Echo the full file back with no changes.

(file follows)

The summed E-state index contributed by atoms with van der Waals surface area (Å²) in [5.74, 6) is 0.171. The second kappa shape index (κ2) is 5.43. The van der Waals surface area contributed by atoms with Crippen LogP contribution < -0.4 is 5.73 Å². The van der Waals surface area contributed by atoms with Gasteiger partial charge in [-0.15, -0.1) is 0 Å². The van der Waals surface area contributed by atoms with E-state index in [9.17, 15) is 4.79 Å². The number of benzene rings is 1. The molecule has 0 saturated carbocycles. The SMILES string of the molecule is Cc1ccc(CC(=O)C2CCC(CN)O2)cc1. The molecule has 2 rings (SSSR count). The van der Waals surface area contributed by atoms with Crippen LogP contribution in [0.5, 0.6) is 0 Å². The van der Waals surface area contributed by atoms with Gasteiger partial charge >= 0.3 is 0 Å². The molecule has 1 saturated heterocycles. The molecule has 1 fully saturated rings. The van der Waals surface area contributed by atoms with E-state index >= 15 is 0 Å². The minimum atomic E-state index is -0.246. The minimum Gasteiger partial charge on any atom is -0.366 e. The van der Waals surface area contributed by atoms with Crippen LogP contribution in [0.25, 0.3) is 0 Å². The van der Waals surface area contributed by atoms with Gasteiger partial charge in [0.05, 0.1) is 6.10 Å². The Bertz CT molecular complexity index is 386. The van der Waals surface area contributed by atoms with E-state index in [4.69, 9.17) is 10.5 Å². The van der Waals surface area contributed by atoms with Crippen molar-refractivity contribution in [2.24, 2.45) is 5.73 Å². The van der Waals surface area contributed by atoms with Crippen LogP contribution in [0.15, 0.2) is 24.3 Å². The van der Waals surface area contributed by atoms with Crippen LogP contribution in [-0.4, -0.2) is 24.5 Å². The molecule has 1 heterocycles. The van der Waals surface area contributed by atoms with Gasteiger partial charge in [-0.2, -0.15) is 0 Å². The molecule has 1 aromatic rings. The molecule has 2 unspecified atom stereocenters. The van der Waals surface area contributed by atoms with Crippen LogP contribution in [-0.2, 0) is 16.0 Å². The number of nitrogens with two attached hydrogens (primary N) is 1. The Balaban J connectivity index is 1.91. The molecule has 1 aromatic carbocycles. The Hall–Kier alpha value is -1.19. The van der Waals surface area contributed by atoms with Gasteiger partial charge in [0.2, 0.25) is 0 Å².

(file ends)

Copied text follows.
The summed E-state index contributed by atoms with van der Waals surface area (Å²) in [5.74, 6) is 0.171. The second kappa shape index (κ2) is 5.43. The van der Waals surface area contributed by atoms with Crippen LogP contribution < -0.4 is 5.73 Å². The van der Waals surface area contributed by atoms with Gasteiger partial charge in [-0.15, -0.1) is 0 Å². The van der Waals surface area contributed by atoms with E-state index in [9.17, 15) is 4.79 Å². The number of benzene rings is 1. The molecule has 0 saturated carbocycles. The SMILES string of the molecule is Cc1ccc(CC(=O)C2CCC(CN)O2)cc1. The molecule has 2 rings (SSSR count). The van der Waals surface area contributed by atoms with Crippen LogP contribution in [0.5, 0.6) is 0 Å². The van der Waals surface area contributed by atoms with Gasteiger partial charge >= 0.3 is 0 Å². The molecule has 1 saturated heterocycles. The molecule has 1 fully saturated rings. The van der Waals surface area contributed by atoms with E-state index >= 15 is 0 Å². The minimum atomic E-state index is -0.246. The minimum Gasteiger partial charge on any atom is -0.366 e. The van der Waals surface area contributed by atoms with Crippen LogP contribution in [0.25, 0.3) is 0 Å². The van der Waals surface area contributed by atoms with Gasteiger partial charge in [0.05, 0.1) is 6.10 Å². The Bertz CT molecular complexity index is 386. The van der Waals surface area contributed by atoms with E-state index in [4.69, 9.17) is 10.5 Å². The van der Waals surface area contributed by atoms with Crippen molar-refractivity contribution in [2.24, 2.45) is 5.73 Å². The van der Waals surface area contributed by atoms with Crippen LogP contribution in [0.15, 0.2) is 24.3 Å². The van der Waals surface area contributed by atoms with Crippen LogP contribution in [-0.4, -0.2) is 24.5 Å². The molecule has 1 heterocycles. The van der Waals surface area contributed by atoms with Gasteiger partial charge in [-0.2, -0.15) is 0 Å². The molecule has 1 aromatic rings. The molecule has 2 unspecified atom stereocenters. The van der Waals surface area contributed by atoms with Crippen LogP contribution in [-0.2, 0) is 16.0 Å². The number of nitrogens with two attached hydrogens (primary N) is 1. The Balaban J connectivity index is 1.91. The molecule has 1 aromatic carbocycles. The Hall–Kier alpha value is -1.19. The van der Waals surface area contributed by atoms with Gasteiger partial charge in [0.2, 0.25) is 0 Å².